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Klamath water supply: Talk of long term solutions

By TAM MOORE Oregon Staff Writer

The irrigation season is drawing to a close in the Klamath Basin, but the talking season has just begun. Stakeholders are wrestling with solutions to a variety of water supply and water quality issues in the 10-million-acre watershed shared by California and Oregon.

Some irrigators are concerned that water supply could be restricted as they near harvest of water-sensitive onion and potato crops.

Rep. Mike Thompson, D.-Calif., hosted an Aug. 30 forum in Eureka where downriver interests repeated their messages revolving around a dependable water supply for a salmon fishery that’s been in trouble for decades.

Far upstream in Klamath Falls Aug. 25, key federal officials briefed the Klamath Water Users Association on efforts to coordinate upper and lower basin management, and avoid a September crisis for irrigators.

In Washington, D.C., Rep. Richard Pombo, R-Calif., chairman of the House Resources Committee, sent off letters to key Bush administration officials urging a change in handling Endangered Species Act status review of two sucker fish listed as in danger of extinction since 1988, and speedier consideration of increased water storage in the upper basin.

At several law offices, attorneys for the government, lower river tribes, the water users and other stakeholders are getting ready for a Sept. 20 trial in federal court at Oakland, Calif. At issue are claims by the Yurok and Hoopa Valley American Indian tribes that the U.S. Bureau of Reclamation violated 1864 treaty rights when it allocated downstream flows in 2002. The trial is a side issue to a larger lawsuit challenging the NOAA Fisheries biological opinion that authorizes Klamath Project operations from 2002 through 2012.

“We heard from both sides,” Thompson told the Associated Press after the Eureka meeting. “Everybody was singing from the same sheet of music.”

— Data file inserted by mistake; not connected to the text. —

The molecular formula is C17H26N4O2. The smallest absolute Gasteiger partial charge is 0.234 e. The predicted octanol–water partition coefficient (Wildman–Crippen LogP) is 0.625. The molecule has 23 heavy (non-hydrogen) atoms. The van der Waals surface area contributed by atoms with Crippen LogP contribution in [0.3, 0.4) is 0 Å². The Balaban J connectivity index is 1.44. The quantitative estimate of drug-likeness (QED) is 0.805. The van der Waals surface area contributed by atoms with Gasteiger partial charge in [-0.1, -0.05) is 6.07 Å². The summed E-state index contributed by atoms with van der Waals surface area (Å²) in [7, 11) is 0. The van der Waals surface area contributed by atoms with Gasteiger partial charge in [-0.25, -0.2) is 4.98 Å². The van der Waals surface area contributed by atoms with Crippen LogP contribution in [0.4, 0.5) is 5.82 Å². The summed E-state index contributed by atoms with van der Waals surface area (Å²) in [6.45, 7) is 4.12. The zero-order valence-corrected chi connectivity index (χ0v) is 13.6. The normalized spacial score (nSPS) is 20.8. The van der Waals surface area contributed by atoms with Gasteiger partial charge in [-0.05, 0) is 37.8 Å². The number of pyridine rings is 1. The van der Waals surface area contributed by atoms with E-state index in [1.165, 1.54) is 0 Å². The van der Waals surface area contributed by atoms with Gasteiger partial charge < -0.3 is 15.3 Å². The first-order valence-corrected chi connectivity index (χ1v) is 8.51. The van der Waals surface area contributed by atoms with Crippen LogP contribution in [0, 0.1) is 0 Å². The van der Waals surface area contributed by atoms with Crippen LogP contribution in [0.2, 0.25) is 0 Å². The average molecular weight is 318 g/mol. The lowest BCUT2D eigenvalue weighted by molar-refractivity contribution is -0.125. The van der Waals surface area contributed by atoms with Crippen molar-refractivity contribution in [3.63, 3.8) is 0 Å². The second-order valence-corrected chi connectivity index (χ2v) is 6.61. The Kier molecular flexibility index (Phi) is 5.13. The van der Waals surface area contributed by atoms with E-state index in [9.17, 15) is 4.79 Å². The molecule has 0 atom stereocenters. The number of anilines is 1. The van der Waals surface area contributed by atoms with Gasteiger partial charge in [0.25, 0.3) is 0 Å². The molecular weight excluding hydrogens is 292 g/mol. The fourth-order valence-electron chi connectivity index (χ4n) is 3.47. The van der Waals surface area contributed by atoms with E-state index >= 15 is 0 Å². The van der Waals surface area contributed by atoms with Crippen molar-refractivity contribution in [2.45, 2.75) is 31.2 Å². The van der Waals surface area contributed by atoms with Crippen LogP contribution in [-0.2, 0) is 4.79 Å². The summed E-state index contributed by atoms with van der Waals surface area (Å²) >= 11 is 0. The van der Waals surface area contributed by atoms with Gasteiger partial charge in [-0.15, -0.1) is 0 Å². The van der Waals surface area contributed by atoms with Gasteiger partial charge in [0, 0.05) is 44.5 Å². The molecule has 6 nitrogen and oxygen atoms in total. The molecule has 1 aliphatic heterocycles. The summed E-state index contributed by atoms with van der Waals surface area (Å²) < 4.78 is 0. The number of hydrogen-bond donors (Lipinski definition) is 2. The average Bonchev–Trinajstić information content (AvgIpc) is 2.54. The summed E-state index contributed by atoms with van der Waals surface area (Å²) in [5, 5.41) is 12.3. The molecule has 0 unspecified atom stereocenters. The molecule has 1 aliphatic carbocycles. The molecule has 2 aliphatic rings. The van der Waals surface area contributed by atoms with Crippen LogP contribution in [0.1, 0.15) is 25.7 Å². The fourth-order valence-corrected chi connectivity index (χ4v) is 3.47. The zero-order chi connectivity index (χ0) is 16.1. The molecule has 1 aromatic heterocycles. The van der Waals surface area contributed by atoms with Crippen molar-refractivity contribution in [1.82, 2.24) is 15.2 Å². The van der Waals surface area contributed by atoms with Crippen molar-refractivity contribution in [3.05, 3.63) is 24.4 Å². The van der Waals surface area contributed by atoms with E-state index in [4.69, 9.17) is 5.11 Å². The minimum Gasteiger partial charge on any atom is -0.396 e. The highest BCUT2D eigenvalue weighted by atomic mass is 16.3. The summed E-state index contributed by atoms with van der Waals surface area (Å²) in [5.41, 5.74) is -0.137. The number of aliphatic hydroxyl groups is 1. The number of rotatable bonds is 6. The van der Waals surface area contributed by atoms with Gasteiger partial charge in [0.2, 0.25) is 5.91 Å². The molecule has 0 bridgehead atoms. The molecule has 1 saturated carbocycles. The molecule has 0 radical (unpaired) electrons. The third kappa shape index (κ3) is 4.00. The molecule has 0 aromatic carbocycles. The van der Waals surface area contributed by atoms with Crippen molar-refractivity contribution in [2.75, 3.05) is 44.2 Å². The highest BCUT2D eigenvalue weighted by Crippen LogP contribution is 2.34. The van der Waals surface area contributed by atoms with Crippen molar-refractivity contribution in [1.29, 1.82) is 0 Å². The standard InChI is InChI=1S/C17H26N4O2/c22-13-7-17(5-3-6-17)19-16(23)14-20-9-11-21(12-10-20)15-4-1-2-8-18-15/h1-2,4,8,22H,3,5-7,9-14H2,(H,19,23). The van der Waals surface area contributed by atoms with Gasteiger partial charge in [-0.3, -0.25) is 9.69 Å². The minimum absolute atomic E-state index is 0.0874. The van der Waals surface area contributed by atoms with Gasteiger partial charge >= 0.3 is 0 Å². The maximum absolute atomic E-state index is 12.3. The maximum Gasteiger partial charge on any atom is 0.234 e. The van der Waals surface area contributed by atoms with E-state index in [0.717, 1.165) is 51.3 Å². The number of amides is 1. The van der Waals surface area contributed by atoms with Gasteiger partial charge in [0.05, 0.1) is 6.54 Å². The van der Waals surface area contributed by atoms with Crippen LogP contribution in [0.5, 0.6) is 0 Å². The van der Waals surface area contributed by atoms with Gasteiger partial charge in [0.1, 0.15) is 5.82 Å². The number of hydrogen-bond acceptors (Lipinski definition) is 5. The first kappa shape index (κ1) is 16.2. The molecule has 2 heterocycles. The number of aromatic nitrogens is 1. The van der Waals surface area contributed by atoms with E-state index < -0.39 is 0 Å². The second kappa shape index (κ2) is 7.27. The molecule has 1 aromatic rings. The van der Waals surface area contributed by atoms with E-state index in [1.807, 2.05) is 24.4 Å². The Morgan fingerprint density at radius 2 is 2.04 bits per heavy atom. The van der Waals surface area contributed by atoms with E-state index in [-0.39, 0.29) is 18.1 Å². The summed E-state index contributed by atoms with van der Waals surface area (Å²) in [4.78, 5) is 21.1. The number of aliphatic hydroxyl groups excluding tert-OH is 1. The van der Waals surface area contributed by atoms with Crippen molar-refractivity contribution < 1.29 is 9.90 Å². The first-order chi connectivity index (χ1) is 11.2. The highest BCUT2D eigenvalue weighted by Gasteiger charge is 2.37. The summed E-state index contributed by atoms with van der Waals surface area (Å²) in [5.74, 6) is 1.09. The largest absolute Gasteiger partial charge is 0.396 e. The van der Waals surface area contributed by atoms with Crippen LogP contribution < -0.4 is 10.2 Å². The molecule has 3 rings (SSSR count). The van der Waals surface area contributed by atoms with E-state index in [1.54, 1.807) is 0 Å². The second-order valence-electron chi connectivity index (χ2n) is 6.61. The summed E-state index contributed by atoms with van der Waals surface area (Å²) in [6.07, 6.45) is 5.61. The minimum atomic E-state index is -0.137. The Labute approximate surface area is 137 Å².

U.S. Fish and Wildlife Service’s Mike Long, an area supervisor, said the combination of habitat improvement and release of more water in the Trinity River, the Klamath’s major tributary, has improved things for fish.

Upper basin water district managers say there are critical concerns in getting through September, historically a time of low flow, this year made more difficult by a dry spring and early melt of the winter’s snowpack.

Inflows to Upper Klamath Lake, the largest project reservoir, were 48 percent of average for late August.

On the Trinity, BuRec ramped up discharge from Lewiston Reservoir to 1,650 cubic feet per second, almost four times the summer flow of 450 cfs. Ryan Broddrick, director of the California Department of Fish and Game called it an example of cooperation to avoid a repeat of the 2002 fish kill on the lower Klamath. Biologists estimate 100,000 chinook salmon are headed up the Trinity and Klamath.

BuRec turned 1,300 cfs down the main Klamath from Iron Gate Dam for 60 hours this week to augment the Trinity discharge as it reaches the lower river.

Looking ahead, Pombo’s letters wrapped up two issues raised at a July 17 field hearing in Klamath Falls. All six of the congressmen who attended the hearing signed both letters.

One urges USFWS to seek outside scientific review of its conclusions on the status of the Lost River and shortnosed sucker fish. The review will determine if ESA protection is still needed. Scientists have repeatedly testified in recent years that the long-lived suckers are in trouble, but there’s dispute over numbers needed to assure survival.

The second letter tells BuRec to get with it on a study of more Klamath water storage authorized in 2000, the year before the agency cut off water delivery to 90 percent of Klamath project farms to meet habitat needs of sucker fish and Klamath coho salmon in the face of a drought-shortened water supply.

Outside peer review is a plank of the ESA reform bill that passed the Resources Committee in July. Like many other efforts to reshape the 1974 law, the peer review notion is given little chance of clearing the House where the Republican majority is divided on ESA reform.

The Associated Press contributed to this report.

Tam Moore is based in Medford, Ore. His e-mail address is cappress@charter.net.





Page Updated: Thursday May 07, 2009 09:15 AM  Pacific

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